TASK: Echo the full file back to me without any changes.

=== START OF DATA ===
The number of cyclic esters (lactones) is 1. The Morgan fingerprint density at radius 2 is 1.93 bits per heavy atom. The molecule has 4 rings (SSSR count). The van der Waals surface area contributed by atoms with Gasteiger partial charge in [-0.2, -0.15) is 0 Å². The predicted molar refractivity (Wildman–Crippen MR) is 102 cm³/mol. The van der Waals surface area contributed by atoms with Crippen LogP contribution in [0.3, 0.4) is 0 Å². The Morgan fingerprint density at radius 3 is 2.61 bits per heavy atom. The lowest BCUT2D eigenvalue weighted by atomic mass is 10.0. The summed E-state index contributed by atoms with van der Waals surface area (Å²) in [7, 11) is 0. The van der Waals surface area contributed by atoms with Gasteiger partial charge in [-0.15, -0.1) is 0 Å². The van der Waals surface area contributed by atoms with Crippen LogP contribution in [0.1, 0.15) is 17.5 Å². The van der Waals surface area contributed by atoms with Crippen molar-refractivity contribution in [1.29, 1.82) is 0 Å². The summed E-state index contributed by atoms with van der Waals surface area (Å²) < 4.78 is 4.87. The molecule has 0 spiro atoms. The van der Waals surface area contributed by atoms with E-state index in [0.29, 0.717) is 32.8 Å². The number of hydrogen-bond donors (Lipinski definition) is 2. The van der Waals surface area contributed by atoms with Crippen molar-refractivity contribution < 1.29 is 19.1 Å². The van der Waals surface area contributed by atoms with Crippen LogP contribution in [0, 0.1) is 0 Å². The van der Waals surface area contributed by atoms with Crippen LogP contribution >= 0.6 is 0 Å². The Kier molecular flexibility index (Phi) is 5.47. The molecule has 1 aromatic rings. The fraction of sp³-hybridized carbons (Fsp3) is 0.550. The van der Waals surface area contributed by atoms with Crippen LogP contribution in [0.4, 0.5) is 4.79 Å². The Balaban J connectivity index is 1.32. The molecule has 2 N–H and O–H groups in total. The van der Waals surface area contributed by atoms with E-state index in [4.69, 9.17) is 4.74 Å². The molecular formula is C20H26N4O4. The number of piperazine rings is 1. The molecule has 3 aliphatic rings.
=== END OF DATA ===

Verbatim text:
The number of cyclic esters (lactones) is 1. The Morgan fingerprint density at radius 2 is 1.93 bits per heavy atom. The molecule has 4 rings (SSSR count). The van der Waals surface area contributed by atoms with Gasteiger partial charge in [-0.2, -0.15) is 0 Å². The predicted molar refractivity (Wildman–Crippen MR) is 102 cm³/mol. The van der Waals surface area contributed by atoms with Crippen LogP contribution in [0.3, 0.4) is 0 Å². The Morgan fingerprint density at radius 3 is 2.61 bits per heavy atom. The lowest BCUT2D eigenvalue weighted by atomic mass is 10.0. The summed E-state index contributed by atoms with van der Waals surface area (Å²) in [7, 11) is 0. The van der Waals surface area contributed by atoms with Gasteiger partial charge in [-0.15, -0.1) is 0 Å². The van der Waals surface area contributed by atoms with Crippen LogP contribution in [0.1, 0.15) is 17.5 Å². The van der Waals surface area contributed by atoms with Crippen molar-refractivity contribution in [1.29, 1.82) is 0 Å². The summed E-state index contributed by atoms with van der Waals surface area (Å²) < 4.78 is 4.87. The molecule has 0 spiro atoms. The van der Waals surface area contributed by atoms with E-state index in [0.29, 0.717) is 32.8 Å². The number of hydrogen-bond donors (Lipinski definition) is 2. The van der Waals surface area contributed by atoms with Crippen molar-refractivity contribution < 1.29 is 19.1 Å². The van der Waals surface area contributed by atoms with Crippen LogP contribution in [0, 0.1) is 0 Å². The van der Waals surface area contributed by atoms with Crippen LogP contribution >= 0.6 is 0 Å². The Kier molecular flexibility index (Phi) is 5.47. The molecule has 1 aromatic rings. The fraction of sp³-hybridized carbons (Fsp3) is 0.550. The van der Waals surface area contributed by atoms with Crippen LogP contribution in [0.4, 0.5) is 4.79 Å². The Balaban J connectivity index is 1.32. The molecule has 2 N–H and O–H groups in total. The van der Waals surface area contributed by atoms with E-state index in [4.69, 9.17) is 4.74 Å². The molecular formula is C20H26N4O4. The number of piperazine rings is 1. The molecule has 3 aliphatic rings.